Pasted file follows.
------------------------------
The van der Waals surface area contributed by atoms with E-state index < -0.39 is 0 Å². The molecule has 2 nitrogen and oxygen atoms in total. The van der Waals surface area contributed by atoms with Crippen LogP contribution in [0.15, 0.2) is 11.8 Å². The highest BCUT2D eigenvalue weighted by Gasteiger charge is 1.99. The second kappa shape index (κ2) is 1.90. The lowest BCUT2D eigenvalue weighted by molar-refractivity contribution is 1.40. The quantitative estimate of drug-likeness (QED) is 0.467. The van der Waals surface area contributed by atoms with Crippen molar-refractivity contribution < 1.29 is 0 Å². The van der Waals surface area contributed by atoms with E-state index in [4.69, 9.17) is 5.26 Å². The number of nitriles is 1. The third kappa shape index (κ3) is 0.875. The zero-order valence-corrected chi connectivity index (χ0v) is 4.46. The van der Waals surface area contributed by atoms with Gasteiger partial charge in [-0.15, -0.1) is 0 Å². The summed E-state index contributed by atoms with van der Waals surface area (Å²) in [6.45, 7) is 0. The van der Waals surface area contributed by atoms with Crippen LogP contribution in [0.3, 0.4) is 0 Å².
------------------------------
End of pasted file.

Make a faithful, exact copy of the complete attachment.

The van der Waals surface area contributed by atoms with E-state index < -0.39 is 0 Å². The molecule has 2 nitrogen and oxygen atoms in total. The van der Waals surface area contributed by atoms with Crippen LogP contribution in [0.15, 0.2) is 11.8 Å². The highest BCUT2D eigenvalue weighted by Gasteiger charge is 1.99. The second kappa shape index (κ2) is 1.90. The lowest BCUT2D eigenvalue weighted by molar-refractivity contribution is 1.40. The quantitative estimate of drug-likeness (QED) is 0.467. The van der Waals surface area contributed by atoms with Crippen molar-refractivity contribution < 1.29 is 0 Å². The van der Waals surface area contributed by atoms with E-state index in [4.69, 9.17) is 5.26 Å². The number of nitriles is 1. The third kappa shape index (κ3) is 0.875. The zero-order valence-corrected chi connectivity index (χ0v) is 4.46. The van der Waals surface area contributed by atoms with Gasteiger partial charge in [-0.15, -0.1) is 0 Å². The summed E-state index contributed by atoms with van der Waals surface area (Å²) in [6.45, 7) is 0. The van der Waals surface area contributed by atoms with Crippen LogP contribution in [0.3, 0.4) is 0 Å².